Would you have jumped?
Stories tell of people falling from the towers on that morning, being forced out by winds.. by others?
But of the documented 200 people who died by falling or jumping from the towers on that morning 12 years ago, how many thought they would survive?
Surely the people who fashioned makeshift parachutes had an idea that it might work, right? I've read of people using tablecloths, curtains, clothing...
This video, believe it or not, shows a pretty good facsimile.
In this video, you can see some attempts to slow the fall, maybe even to slide down the side of the building to another floor, where a broken window.. something.. could save them. But mostly, you see people choosing to jump to their death, than be burned to death.
Which makes me wonder, why didn't anyone try to break windows on the lower floors? Could someone have escaped from higher floors that way? Would that air simply have fueled the fires? Why was nothing set up to catch the jumpers? Nothing from the air, helicopter assists? Would you have listened to the report that the building was safe, and to return to your office? What would you have done? Was there even time to do or think of any of this? Was 102 minutes enough time?
This guy, Pasquale Buzzelli, survived by "surfing down" 15 floors- inside- the North Tower.
In this article by Tom Leonard on 9-11-2011, there are specific details about the jumpers. ( read in full here)
"As part of its research into where the fire was at its most intense, NIST analysed camera footage and still photographs, and counted 104 jumpers, often recording the floor and exact window from which they left.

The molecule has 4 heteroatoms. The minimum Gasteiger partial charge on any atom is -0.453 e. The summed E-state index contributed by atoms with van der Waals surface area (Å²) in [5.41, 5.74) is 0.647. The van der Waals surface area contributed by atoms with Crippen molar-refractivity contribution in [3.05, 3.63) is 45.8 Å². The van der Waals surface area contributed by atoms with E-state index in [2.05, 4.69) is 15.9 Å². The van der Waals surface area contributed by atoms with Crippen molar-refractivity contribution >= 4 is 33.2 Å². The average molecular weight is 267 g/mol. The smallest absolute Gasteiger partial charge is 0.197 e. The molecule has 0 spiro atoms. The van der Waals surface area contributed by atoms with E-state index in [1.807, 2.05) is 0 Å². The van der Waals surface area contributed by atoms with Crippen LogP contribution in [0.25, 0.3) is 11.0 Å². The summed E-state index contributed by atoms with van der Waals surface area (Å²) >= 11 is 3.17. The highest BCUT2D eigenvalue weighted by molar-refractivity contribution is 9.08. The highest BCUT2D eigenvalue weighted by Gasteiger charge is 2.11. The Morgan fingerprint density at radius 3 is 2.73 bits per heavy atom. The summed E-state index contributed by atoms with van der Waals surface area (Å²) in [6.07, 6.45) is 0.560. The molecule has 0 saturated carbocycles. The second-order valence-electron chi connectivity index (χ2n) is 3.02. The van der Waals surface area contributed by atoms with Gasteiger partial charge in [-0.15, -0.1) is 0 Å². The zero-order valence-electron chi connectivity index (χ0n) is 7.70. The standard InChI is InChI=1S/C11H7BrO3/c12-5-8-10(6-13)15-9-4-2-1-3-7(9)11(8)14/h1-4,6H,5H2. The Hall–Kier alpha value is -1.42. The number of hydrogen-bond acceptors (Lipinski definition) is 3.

All but three leapt from the first building to be hit — the North Tower. The second plane struck the South Tower 16 minutes later but it collapsed first, giving occupants less time to react.
The first jumper is recorded plunging from the North Tower’s 149th window of the 93rd floor on the north face of the building at 8.51am, just over four minutes after it was hit by the first hijacked Boeing 757 between the 93rd and 99th floors.
Sometimes the fallers were separated by an interval of just a second. At one point nine people fell in six seconds from five adjacent windows; at another, 13 people fell in two minutes. Twenty minutes after the building was struck, two people fell simultaneously from the same window on the 95th floor.
At least four jumpers tried to climb to other windows for safety then lost their grip. One person climbed from the 93rd floor to the 92nd, clinging to the window’s edge before falling just one second after someone else plumetted from the same window — number 215 on the east face of the tower.
The early jumpers came from the crash zone where the plane entered the building — the offices of the insurance brokers Marsh & McLennan.
The last jumper fell just as the North Tower collapsed 102 minutes after the building had been hit. Photographer Richard Drew says he has a picture of this person clinging to some debris while falling."Maybe you need to read this article by Tom Junod in Esquire.
And stare long and hard at this, before you can decide.
Would you jump? Would you be committing suicide? Would you be a coward or a hero? Would you change your mind mid-fall?
I pray you never have to make these choices.